Saturday, May 12, 2007

Nation on the brink

While the Eight Party Alliance's (EPA) government is trying hard to maintain its composure and portray things as normal, the situation in the country is obviously far from being normal. It has been more than a year since the despotic regime of King Gyanendra crumbled, but with each passing day the future of this largely hungry nation appears bleaker than ever.

People have started asking: What have we, as citizens, achieved since the fall of King Gyanendra's despotic regime?

The nation's democracy is becoming a casualty in the "crossfire" of partisanship. Peace, which the Nepali people longed for so dearly, appears no-where in sight. The outrages against the defenseless populations: the senseless robbing and murder continue unabated. Incidents of marauding raids are increasing at an unprecedented rate.

Our combined desire to have Constituent Assembly (CA) elections is in limbo due to the intra and inter-party power struggle amongst the political parties representing the EPA. Because of inability of the EPA government to secure peace, hold CA elections on time, and bring other positive changes that are long over due, people have started referring the past one year as a "lost year."

The Maoist leaders that once ran for life have become parliamentarians and ministers and are enjoying their heyday. While the Internally Displaced Persons (IDPs) are forced to live under sub-human conditions away from their home, the Maoists that chased them away from their homes are riding imported cars — be it state owned or forcibly seized from private citizens.

The NC and UML stalwarts seem to have forgotten the promises made to ordinary Nepalis during the April uprising and are once again busy enjoying their field day in the corridor of Singha Durbar.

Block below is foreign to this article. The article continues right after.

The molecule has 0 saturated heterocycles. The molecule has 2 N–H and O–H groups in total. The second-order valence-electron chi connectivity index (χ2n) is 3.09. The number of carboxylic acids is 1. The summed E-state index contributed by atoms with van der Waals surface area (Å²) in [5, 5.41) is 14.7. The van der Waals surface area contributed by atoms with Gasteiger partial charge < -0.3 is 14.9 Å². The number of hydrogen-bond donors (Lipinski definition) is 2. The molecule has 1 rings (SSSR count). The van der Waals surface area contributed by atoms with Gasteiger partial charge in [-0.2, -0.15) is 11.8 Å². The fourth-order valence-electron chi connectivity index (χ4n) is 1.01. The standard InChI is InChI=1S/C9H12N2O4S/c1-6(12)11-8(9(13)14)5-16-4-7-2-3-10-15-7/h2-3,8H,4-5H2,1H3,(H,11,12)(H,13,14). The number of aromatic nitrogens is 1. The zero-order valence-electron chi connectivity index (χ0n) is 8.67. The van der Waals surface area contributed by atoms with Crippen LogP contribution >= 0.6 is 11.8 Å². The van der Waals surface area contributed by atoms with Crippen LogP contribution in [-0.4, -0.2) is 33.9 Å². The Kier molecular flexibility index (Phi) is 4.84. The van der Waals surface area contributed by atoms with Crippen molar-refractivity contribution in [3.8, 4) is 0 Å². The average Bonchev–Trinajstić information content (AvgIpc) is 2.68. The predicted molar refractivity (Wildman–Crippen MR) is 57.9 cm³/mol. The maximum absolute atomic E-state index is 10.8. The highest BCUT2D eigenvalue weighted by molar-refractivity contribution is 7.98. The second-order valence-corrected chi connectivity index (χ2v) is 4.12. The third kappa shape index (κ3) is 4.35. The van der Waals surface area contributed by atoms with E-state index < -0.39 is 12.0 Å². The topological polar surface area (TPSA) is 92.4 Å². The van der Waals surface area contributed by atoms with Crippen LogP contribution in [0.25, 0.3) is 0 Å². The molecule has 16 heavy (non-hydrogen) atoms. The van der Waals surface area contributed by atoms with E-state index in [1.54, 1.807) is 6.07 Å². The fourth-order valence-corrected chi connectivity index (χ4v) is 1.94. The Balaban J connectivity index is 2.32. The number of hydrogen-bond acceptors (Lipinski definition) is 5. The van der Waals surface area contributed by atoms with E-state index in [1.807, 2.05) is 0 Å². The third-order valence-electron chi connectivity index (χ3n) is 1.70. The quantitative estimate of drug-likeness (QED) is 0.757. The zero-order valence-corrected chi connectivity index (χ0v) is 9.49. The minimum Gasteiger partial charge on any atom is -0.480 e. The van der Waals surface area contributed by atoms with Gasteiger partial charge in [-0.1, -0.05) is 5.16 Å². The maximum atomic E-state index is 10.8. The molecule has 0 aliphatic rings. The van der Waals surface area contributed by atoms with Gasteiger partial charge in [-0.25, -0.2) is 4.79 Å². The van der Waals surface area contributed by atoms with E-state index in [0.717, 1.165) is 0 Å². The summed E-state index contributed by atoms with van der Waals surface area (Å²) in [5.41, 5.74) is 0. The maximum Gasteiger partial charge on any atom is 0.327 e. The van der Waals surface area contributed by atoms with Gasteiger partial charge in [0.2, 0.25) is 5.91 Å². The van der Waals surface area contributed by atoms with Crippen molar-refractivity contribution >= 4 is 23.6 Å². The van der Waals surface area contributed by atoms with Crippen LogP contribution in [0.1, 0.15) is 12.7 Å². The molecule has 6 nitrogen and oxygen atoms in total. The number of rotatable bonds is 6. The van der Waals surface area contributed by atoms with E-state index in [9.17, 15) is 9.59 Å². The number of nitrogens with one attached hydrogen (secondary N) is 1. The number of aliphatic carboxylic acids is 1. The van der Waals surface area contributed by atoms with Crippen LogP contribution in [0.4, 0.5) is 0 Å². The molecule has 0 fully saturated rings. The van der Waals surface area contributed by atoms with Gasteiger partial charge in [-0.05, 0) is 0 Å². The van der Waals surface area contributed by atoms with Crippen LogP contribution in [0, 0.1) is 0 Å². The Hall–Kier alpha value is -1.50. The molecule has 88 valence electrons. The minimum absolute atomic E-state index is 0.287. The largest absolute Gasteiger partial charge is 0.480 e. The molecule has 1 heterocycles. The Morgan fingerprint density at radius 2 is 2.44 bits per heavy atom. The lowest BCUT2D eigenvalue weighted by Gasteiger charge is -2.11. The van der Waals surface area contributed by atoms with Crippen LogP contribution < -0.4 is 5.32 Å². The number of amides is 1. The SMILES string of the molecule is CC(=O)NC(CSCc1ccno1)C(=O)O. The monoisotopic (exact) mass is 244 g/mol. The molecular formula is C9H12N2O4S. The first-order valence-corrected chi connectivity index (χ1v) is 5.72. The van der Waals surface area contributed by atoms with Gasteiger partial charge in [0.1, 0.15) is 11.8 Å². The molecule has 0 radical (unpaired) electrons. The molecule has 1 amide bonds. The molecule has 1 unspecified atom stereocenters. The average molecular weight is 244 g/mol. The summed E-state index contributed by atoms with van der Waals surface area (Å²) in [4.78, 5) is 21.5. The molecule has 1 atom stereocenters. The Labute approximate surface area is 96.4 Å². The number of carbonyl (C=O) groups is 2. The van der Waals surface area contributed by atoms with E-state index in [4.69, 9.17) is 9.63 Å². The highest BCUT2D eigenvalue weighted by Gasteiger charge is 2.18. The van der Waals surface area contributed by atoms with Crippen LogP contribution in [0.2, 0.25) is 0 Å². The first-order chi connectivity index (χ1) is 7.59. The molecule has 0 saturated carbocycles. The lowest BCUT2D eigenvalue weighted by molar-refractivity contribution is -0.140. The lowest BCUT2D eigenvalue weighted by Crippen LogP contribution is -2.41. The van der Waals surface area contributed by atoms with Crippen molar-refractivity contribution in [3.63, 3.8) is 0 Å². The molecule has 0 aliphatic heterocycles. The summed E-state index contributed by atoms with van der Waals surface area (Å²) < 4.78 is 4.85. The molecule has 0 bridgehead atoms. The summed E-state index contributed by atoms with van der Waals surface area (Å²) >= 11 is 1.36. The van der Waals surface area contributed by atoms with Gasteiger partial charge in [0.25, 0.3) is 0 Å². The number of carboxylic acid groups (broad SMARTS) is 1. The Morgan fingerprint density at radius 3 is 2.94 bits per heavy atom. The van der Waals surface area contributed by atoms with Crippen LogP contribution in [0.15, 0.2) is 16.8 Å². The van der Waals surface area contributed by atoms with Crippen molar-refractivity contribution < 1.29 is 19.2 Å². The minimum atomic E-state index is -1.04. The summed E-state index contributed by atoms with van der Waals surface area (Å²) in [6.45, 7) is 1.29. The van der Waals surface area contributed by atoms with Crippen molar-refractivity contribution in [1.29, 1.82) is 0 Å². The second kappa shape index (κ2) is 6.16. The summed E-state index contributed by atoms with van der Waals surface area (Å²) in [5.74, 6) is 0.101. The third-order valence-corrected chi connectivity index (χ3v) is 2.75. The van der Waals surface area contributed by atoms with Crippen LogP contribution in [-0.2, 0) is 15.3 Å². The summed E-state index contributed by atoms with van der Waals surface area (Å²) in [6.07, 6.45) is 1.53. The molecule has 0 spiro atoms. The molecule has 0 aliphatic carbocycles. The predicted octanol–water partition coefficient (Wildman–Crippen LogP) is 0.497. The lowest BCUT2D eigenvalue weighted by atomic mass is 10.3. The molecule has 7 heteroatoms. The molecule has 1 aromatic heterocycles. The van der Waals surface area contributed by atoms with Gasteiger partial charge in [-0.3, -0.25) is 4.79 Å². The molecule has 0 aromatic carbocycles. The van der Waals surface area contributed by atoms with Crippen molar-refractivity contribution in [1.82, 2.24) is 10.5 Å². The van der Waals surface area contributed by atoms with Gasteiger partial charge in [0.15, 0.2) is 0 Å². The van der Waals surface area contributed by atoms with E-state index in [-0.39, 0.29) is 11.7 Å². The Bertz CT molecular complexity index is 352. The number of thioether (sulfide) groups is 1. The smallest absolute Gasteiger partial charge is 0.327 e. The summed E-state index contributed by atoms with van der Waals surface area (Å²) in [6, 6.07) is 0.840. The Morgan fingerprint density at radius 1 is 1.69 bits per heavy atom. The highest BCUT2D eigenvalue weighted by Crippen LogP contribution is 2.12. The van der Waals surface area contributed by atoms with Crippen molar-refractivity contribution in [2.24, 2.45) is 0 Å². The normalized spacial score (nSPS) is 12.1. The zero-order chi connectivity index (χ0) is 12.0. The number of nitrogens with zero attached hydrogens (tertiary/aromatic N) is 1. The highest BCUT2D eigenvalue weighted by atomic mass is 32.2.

The Youth Communist League's (YCL) mayhem continues unchecked in the capital and elsewhere in the country. The two rival factions-the Maoists and the Madhesi People's Rights Forum — are locked in a deadly duel for power in terai. The society that once exemplified harmony is now inching towards anarchy.

To some extent, the ongoing political violence is influenced by opportunities arising from state's weakness to ensure inclusion of ethnic communities and control political nudity of the Maoists.

The government offices in terai have been shut down for months now. The Pahadis have started leaving terai, fearing their lives. The government's power and the administrative structures vital to securing the law and order are shrinking.

Clearly, the political order is being founded on and sustained by violence. In the present day Nepal, violence, not public virtue, seems to be the basis of authority. The ordinary citizens have started suspecting the ability of the government to secure peace, and the Maoist commitment towards democracy.

Unfortunately, they are forced to keep their heads down in the face of the guns that the Maoists have covertly stored and the absence of viable options.

How do these symptoms of a dying political and social order play out? The signs of morbidity are very much evident in the present political, economic, and social life. With the ongoing decay of political and social order, politics is no longer the instrument through which contending interests are conciliated in a structured framework. Investors are shying away and moving towards greener and safer pastures and people have started suspecting those that do not belong to their own ethnic community.